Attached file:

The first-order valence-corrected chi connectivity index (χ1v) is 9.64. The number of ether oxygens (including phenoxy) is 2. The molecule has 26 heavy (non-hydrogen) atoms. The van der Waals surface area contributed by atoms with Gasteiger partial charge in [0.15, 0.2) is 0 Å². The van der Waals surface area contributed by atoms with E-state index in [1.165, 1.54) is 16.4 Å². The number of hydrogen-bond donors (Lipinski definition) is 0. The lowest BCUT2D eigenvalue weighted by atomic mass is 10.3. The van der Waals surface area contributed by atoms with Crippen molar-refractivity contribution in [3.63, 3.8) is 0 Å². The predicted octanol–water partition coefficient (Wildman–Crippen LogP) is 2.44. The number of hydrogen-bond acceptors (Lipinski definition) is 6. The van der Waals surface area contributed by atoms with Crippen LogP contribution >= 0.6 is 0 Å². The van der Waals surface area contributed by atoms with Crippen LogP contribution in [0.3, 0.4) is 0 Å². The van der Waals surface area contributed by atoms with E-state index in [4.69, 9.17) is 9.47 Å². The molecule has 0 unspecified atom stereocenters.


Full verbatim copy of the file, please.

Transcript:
The first-order valence-corrected chi connectivity index (χ1v) is 9.64. The number of ether oxygens (including phenoxy) is 2. The molecule has 26 heavy (non-hydrogen) atoms. The van der Waals surface area contributed by atoms with Gasteiger partial charge in [0.15, 0.2) is 0 Å². The van der Waals surface area contributed by atoms with E-state index in [1.165, 1.54) is 16.4 Å². The number of hydrogen-bond donors (Lipinski definition) is 0. The lowest BCUT2D eigenvalue weighted by atomic mass is 10.3. The van der Waals surface area contributed by atoms with Crippen molar-refractivity contribution in [3.63, 3.8) is 0 Å². The predicted octanol–water partition coefficient (Wildman–Crippen LogP) is 2.44. The number of hydrogen-bond acceptors (Lipinski definition) is 6. The van der Waals surface area contributed by atoms with Crippen LogP contribution >= 0.6 is 0 Å². The van der Waals surface area contributed by atoms with Crippen LogP contribution in [0.3, 0.4) is 0 Å². The van der Waals surface area contributed by atoms with E-state index in [4.69, 9.17) is 9.47 Å². The molecule has 0 unspecified atom stereocenters.